Tuesday, October 30, 2012

Cloud Atlas (2012)

THIS. This is what I go to the movies for.

I encountered David Mitchell's novel on which this movie is based back in the twelfth grade. It wasn't the easiest book to read - starting innocuously enough with an 18th century journal aboard a ship, it abruptly skips to another narrative about an aspiring composer set in the early twentieth century, before taking another sharp left turn into a '70s conspiracy thriller. Next up are stories about an aging, institutionalized publisher, a futuristic dystopian tale, and finally, a post apocalyptic quest. Mitchell allows for this last story to conclude, then doubles back to finish the other stories in reverse order. So yes, it wasn't a particularly easy read, but it remains one of the most satisfying - and daring - literary feats I have yet encountered. I was naturally nervous about the Wachowski siblings and Tom Tykwer's adaptation, wondering how they could possibly bring this seemingly unfilmable novel to the screen.

Well, they brought it. And how.

If the book was daring, this movie is flat out insane in the best way possible. No more nested narratives - the six stories now happen simultaneously, weaving in and out of each other in a mind-boggling act of orchestration. What this juxtaposition does quite beautifully is enhance the sometimes dormant themes of the novel, and a clearer picture emerges before us. Cloud Atlas is ultimately the tale of how the human spirit strives for freedom, how the small everyday acts of bravery are no less heroic than the grand tales of rebellion. In its own way, it takes the history of humanity and paints it into a wondrous narrative that spans time and genre.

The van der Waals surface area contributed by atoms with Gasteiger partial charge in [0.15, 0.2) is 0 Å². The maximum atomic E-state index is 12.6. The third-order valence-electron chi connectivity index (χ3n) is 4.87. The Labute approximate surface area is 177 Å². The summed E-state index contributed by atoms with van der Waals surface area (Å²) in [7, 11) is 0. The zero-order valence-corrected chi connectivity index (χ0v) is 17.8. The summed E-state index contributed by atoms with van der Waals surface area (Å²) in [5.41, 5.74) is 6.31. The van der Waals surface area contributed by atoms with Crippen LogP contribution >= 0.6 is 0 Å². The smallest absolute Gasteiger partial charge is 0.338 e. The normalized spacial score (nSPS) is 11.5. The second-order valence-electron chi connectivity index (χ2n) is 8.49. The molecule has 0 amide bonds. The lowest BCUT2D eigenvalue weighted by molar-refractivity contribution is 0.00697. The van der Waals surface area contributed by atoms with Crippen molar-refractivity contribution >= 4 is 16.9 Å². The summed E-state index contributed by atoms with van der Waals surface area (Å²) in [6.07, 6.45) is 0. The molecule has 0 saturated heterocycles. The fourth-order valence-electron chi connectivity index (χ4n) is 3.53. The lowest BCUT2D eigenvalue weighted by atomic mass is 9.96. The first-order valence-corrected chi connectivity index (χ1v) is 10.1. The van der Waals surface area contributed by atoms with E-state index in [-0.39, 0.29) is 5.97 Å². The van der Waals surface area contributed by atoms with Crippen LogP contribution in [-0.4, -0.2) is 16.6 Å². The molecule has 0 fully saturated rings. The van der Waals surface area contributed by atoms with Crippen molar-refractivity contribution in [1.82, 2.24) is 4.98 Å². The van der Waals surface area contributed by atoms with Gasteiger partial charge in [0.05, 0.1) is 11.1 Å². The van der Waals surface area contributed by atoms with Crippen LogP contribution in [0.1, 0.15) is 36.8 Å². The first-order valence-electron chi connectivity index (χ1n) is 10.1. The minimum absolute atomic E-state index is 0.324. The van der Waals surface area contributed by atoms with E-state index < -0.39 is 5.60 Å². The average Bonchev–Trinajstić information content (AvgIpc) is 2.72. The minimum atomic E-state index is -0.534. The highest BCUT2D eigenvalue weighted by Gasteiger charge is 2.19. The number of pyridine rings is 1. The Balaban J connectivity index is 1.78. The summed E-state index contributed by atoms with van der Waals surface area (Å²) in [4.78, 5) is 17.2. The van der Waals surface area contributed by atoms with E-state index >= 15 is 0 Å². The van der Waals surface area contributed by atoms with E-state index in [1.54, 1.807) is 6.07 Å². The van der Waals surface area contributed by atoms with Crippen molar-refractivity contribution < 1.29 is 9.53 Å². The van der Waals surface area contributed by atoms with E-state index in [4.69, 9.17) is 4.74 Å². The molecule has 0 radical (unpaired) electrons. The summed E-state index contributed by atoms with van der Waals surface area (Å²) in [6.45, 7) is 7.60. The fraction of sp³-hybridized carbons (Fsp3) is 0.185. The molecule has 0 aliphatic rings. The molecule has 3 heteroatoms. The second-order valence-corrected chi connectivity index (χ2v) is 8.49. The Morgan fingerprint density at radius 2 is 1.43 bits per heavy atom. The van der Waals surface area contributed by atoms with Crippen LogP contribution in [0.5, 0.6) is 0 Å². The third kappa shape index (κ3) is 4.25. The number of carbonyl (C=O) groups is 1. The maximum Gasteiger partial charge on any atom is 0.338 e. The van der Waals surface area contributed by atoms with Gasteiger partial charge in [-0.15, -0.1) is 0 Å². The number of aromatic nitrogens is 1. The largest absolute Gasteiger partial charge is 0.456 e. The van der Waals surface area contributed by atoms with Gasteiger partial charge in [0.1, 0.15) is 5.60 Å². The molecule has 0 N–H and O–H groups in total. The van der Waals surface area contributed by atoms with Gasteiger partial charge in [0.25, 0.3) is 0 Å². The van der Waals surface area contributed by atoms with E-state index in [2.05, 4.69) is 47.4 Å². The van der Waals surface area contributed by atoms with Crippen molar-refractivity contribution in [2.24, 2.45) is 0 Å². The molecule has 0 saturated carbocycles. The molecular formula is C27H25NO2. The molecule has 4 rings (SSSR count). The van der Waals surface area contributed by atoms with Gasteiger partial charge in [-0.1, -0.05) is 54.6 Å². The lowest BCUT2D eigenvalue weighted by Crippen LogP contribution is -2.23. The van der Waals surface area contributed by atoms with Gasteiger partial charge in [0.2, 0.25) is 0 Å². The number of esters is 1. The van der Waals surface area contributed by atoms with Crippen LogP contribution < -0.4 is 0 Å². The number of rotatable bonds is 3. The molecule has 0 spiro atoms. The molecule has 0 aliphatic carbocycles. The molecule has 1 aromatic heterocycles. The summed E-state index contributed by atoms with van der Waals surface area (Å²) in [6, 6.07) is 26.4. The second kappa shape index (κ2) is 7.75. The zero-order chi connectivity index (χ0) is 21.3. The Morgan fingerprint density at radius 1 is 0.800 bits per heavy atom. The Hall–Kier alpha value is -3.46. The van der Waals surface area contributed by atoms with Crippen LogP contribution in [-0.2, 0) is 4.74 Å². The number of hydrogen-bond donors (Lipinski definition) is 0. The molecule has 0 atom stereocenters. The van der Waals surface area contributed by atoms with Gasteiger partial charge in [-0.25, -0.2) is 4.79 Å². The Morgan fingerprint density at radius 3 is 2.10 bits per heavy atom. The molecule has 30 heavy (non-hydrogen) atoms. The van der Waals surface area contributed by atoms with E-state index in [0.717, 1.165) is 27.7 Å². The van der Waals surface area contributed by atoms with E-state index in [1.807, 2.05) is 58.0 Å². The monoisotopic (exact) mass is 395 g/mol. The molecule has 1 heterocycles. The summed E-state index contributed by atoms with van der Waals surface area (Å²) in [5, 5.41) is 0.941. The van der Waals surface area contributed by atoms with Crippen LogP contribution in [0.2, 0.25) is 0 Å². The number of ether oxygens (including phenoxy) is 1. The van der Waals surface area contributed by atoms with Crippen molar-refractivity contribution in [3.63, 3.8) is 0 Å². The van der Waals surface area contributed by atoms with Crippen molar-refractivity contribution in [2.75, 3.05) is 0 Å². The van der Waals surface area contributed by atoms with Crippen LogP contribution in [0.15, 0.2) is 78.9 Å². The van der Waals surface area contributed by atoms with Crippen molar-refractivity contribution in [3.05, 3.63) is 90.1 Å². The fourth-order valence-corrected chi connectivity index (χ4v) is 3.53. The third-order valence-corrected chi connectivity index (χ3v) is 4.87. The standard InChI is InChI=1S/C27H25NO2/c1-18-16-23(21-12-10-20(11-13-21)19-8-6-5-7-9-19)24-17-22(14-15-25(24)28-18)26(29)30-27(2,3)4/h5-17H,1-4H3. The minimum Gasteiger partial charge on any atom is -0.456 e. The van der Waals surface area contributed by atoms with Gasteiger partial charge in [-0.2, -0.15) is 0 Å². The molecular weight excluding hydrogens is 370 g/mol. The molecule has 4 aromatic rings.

And it doesn't stop there. The other huge gambit the directors take is casting actors across different roles in different time periods. Except for bits where the makeup team occasionally fails them, this is a perfect decision. The novel snuck in the theme of reincarnation through hinting that the protagonists in each its stories were iterations of each other - the movie manages to take that theme and suffuse it with deeper meaning. Lovers cross and re-cross paths, meeting each other in one period, losing each other in another. One character's ultimately triumphant struggle with his dark side becomes a motif across each story. Connections established in one lifetime determine the choices made in another. Days after watching this film, I'm still going over its intricate puzzle pieces in my head.

This is incredible film-making. Through its final half hour, I was fighting back tears of astonishment, marvelling at the way it managed to work through moments of such grandeur to touch on experiences so deeply intimate. The romantics said that if you describe the particular with enough detail, the universal will begin to seep through - Cloud Atlas approaches this situation in the reverse, and through its broad abstractions, it finds its emotional reverberations. 

One of the greatest book to film adaptations of all time, and hands down, the best movie of the year.

Friday, October 19, 2012

English Vinglish (2012)

Most people who grew up in the 80s or 90s will fondly remember the British TV show, Mind Your Language“.  The show hasn’t aged too well unfortunately, what with all the racist stereotyping and today,  its worth is only nostalgic.  I often wondered how a remake of the TV show might fare in the thicket of PC rules we have today.  Thanks to English Vinglish, we have an answer:  very well indeed!  In addition to the predictable array of misspoken English jokes, this film beautifully portrayed how wide that gulf of language can be.  English isn’t just a spoken language with rules of grammar and punctuation, we were reminded, but is also a culture.